The compulsory units that Software Engineering students will undertake in their degree include a combination of Mathematics and Software Stream core units, as well as introductory and project units.
The Mathematics units mainly consist of Foundation Mathematics in your first year (e.g. MATH1002: Linear Algebra, MATH1021: Calculus of One Variable, MATH1115 Statistics).
Compulsory Software Stream core units continue throughout the degree:
Some of the main core units include ELEC1601: Introduction to Computer Systems and INFO1113: Object-Oriented Programming, wherein students learn to use languages like Java and Python, and gain a foundation of concepts for their degree.
SOFT3888: Software Development Project in third year enables you to work for an external client combined with academic supervision to carry out a project from the analysis and design stages to coding, testing and documentation. SOFT3203 in third year is another exciting component of the degree, where you will be able to create any software-related program, such as a video game!
Internships and Work Placement
Software Engineering at USYD offers various exciting pathways to work experience. A compulsory component of the course is its PEP units (Professional Engagement Program), integrated throughout the degree. These involve casual or part-time work units, volunteering, industry projects, site visits, guest lectures, interviews, and much more.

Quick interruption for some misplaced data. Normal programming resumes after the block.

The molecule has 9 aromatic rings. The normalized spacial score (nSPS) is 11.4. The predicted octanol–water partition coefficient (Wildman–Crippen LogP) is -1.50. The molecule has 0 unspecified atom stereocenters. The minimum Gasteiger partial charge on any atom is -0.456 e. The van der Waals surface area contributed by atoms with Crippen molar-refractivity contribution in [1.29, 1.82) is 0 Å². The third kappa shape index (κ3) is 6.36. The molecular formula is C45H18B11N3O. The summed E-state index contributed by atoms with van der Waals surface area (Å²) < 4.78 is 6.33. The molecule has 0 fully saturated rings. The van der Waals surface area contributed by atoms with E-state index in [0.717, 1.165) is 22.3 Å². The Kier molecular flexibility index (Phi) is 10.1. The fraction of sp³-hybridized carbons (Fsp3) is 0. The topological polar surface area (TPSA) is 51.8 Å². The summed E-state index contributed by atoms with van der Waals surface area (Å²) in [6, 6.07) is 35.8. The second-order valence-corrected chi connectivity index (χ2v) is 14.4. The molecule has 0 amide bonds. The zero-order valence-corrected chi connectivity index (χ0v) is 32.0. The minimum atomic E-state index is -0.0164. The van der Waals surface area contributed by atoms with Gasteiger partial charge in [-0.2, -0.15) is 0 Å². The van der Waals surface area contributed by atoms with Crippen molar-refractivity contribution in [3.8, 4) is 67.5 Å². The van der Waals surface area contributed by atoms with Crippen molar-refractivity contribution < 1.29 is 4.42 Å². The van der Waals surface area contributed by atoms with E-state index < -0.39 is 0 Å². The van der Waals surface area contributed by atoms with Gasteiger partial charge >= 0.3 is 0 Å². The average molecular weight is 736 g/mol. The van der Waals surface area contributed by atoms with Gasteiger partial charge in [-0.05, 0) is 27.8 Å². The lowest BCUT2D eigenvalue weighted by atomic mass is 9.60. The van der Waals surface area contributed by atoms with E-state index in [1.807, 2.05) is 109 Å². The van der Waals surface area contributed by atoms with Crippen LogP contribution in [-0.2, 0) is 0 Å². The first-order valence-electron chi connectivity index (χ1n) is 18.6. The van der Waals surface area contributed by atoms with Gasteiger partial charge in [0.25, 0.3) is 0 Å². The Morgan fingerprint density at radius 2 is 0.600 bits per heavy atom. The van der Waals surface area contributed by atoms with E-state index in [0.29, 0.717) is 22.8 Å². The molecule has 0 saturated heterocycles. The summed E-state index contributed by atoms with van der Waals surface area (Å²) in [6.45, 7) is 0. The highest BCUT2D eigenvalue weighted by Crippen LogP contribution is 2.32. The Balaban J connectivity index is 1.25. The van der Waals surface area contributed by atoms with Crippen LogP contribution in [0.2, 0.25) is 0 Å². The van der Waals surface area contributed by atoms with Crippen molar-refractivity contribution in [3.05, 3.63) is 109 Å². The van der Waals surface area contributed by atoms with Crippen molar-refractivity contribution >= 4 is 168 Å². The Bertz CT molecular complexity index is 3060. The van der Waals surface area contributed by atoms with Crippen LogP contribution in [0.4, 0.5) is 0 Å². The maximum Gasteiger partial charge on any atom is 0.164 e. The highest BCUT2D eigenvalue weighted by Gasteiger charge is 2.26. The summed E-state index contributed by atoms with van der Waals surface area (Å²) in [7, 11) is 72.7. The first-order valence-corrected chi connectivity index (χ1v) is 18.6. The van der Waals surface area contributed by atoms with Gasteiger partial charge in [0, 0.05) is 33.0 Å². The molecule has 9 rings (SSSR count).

This degree also sets you up to work in one of the most high-demand industries in the world today. Resources like the University of Sydney’s CareerHub website helps students seek out the multitude of tech work experience opportunities on offer for undergraduates, including research, data science, and front/back end tech design and operations.
How to Get into Software Engineering at USYD
The ATAR requirement for a Software Engineering at USYD is 92, however there are pathways into the degree if you do not meet the required ATAR. Current University of Sydney students applying to transfer from one bachelor’s degree to another can apply directly to the University.
Assumed Knowledge and Prerequisite Subjects
Assumed knowledge of HSC Mathematics Extension 1 and Physics is necessary for this course, so it’s good to plan in advance if you’re thinking of applying, or you may experience difficulty! Mathematics Advanced is a prerequisite for the study of Software Engineering.
This degree offers a fantastic final-year scholarship opportunity for high-achieving Software Engineering students to work within leading industry companies; the Engineering Sydney Industry Placement Scholarship (ESIPS).